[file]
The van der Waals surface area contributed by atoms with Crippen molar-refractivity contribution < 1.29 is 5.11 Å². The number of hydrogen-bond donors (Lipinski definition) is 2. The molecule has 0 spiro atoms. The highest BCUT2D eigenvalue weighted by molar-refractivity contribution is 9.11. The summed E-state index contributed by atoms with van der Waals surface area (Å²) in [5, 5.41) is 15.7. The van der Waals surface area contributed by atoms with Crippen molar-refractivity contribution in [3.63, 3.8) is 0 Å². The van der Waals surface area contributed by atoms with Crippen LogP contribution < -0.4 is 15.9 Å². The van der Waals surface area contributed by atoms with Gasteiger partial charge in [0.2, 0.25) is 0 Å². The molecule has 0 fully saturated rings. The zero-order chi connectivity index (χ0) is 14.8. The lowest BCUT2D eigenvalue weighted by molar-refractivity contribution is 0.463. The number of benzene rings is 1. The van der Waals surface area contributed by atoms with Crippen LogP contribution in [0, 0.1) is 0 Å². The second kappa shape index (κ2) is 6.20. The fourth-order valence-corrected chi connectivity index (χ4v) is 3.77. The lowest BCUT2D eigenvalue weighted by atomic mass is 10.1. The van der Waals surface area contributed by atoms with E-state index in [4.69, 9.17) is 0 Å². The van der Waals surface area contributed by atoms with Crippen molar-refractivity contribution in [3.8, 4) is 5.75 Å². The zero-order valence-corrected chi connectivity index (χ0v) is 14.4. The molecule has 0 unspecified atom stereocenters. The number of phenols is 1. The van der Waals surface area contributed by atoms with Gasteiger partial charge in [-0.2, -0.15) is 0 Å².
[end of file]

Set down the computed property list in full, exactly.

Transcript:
The van der Waals surface area contributed by atoms with Crippen molar-refractivity contribution < 1.29 is 5.11 Å². The number of hydrogen-bond donors (Lipinski definition) is 2. The molecule has 0 spiro atoms. The highest BCUT2D eigenvalue weighted by molar-refractivity contribution is 9.11. The summed E-state index contributed by atoms with van der Waals surface area (Å²) in [5, 5.41) is 15.7. The van der Waals surface area contributed by atoms with Crippen molar-refractivity contribution in [3.63, 3.8) is 0 Å². The van der Waals surface area contributed by atoms with Crippen LogP contribution < -0.4 is 15.9 Å². The van der Waals surface area contributed by atoms with Gasteiger partial charge in [0.2, 0.25) is 0 Å². The molecule has 0 fully saturated rings. The zero-order chi connectivity index (χ0) is 14.8. The lowest BCUT2D eigenvalue weighted by molar-refractivity contribution is 0.463. The number of benzene rings is 1. The van der Waals surface area contributed by atoms with Crippen LogP contribution in [0, 0.1) is 0 Å². The second kappa shape index (κ2) is 6.20. The fourth-order valence-corrected chi connectivity index (χ4v) is 3.77. The lowest BCUT2D eigenvalue weighted by atomic mass is 10.1. The van der Waals surface area contributed by atoms with E-state index in [4.69, 9.17) is 0 Å². The van der Waals surface area contributed by atoms with Crippen molar-refractivity contribution in [3.8, 4) is 5.75 Å². The zero-order valence-corrected chi connectivity index (χ0v) is 14.4. The molecule has 0 unspecified atom stereocenters. The number of phenols is 1. The van der Waals surface area contributed by atoms with Gasteiger partial charge in [-0.2, -0.15) is 0 Å².